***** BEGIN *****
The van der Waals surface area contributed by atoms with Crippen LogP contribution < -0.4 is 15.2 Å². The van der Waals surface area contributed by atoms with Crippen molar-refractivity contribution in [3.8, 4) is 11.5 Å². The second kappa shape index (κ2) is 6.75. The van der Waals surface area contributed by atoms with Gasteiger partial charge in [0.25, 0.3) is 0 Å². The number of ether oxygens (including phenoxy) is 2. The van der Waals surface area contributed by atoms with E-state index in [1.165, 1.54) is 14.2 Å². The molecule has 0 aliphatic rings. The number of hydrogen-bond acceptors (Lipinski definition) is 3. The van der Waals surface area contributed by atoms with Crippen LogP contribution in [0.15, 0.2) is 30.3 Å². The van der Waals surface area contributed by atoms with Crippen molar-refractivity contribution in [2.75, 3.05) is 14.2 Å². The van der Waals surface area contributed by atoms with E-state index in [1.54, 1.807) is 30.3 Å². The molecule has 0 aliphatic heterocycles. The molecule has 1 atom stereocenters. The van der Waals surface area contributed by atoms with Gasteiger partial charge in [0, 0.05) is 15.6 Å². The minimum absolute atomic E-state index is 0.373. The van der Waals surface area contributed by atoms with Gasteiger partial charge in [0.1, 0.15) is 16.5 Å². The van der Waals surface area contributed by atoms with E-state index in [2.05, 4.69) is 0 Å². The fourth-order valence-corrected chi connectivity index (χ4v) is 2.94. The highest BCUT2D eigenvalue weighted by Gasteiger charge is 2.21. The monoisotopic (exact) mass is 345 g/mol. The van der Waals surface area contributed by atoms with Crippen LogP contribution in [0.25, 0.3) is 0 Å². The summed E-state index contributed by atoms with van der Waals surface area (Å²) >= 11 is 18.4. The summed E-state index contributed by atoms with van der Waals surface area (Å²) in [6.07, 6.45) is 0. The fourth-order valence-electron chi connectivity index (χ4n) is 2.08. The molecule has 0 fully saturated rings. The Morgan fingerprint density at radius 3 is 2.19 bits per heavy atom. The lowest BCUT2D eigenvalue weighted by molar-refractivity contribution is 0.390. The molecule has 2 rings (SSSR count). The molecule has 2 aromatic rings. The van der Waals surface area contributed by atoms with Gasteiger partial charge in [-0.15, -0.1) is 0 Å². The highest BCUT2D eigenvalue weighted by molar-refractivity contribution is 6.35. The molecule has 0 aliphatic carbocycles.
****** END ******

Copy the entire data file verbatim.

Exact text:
The van der Waals surface area contributed by atoms with Crippen LogP contribution < -0.4 is 15.2 Å². The van der Waals surface area contributed by atoms with Crippen molar-refractivity contribution in [3.8, 4) is 11.5 Å². The second kappa shape index (κ2) is 6.75. The van der Waals surface area contributed by atoms with Gasteiger partial charge in [0.25, 0.3) is 0 Å². The number of ether oxygens (including phenoxy) is 2. The van der Waals surface area contributed by atoms with E-state index in [1.165, 1.54) is 14.2 Å². The molecule has 0 aliphatic rings. The number of hydrogen-bond acceptors (Lipinski definition) is 3. The van der Waals surface area contributed by atoms with Crippen LogP contribution in [0.15, 0.2) is 30.3 Å². The van der Waals surface area contributed by atoms with Crippen molar-refractivity contribution in [2.75, 3.05) is 14.2 Å². The van der Waals surface area contributed by atoms with E-state index in [1.54, 1.807) is 30.3 Å². The molecule has 0 aliphatic heterocycles. The molecule has 1 atom stereocenters. The van der Waals surface area contributed by atoms with Gasteiger partial charge in [0, 0.05) is 15.6 Å². The minimum absolute atomic E-state index is 0.373. The van der Waals surface area contributed by atoms with Gasteiger partial charge in [0.1, 0.15) is 16.5 Å². The van der Waals surface area contributed by atoms with E-state index in [2.05, 4.69) is 0 Å². The fourth-order valence-corrected chi connectivity index (χ4v) is 2.94. The highest BCUT2D eigenvalue weighted by Gasteiger charge is 2.21. The monoisotopic (exact) mass is 345 g/mol. The van der Waals surface area contributed by atoms with Crippen LogP contribution in [0.25, 0.3) is 0 Å². The summed E-state index contributed by atoms with van der Waals surface area (Å²) >= 11 is 18.4. The summed E-state index contributed by atoms with van der Waals surface area (Å²) in [6.07, 6.45) is 0. The fourth-order valence-electron chi connectivity index (χ4n) is 2.08. The molecule has 0 fully saturated rings. The Morgan fingerprint density at radius 3 is 2.19 bits per heavy atom. The lowest BCUT2D eigenvalue weighted by molar-refractivity contribution is 0.390. The molecule has 2 rings (SSSR count). The molecule has 2 aromatic rings. The van der Waals surface area contributed by atoms with Gasteiger partial charge in [-0.15, -0.1) is 0 Å². The highest BCUT2D eigenvalue weighted by molar-refractivity contribution is 6.35. The molecule has 0 aliphatic carbocycles.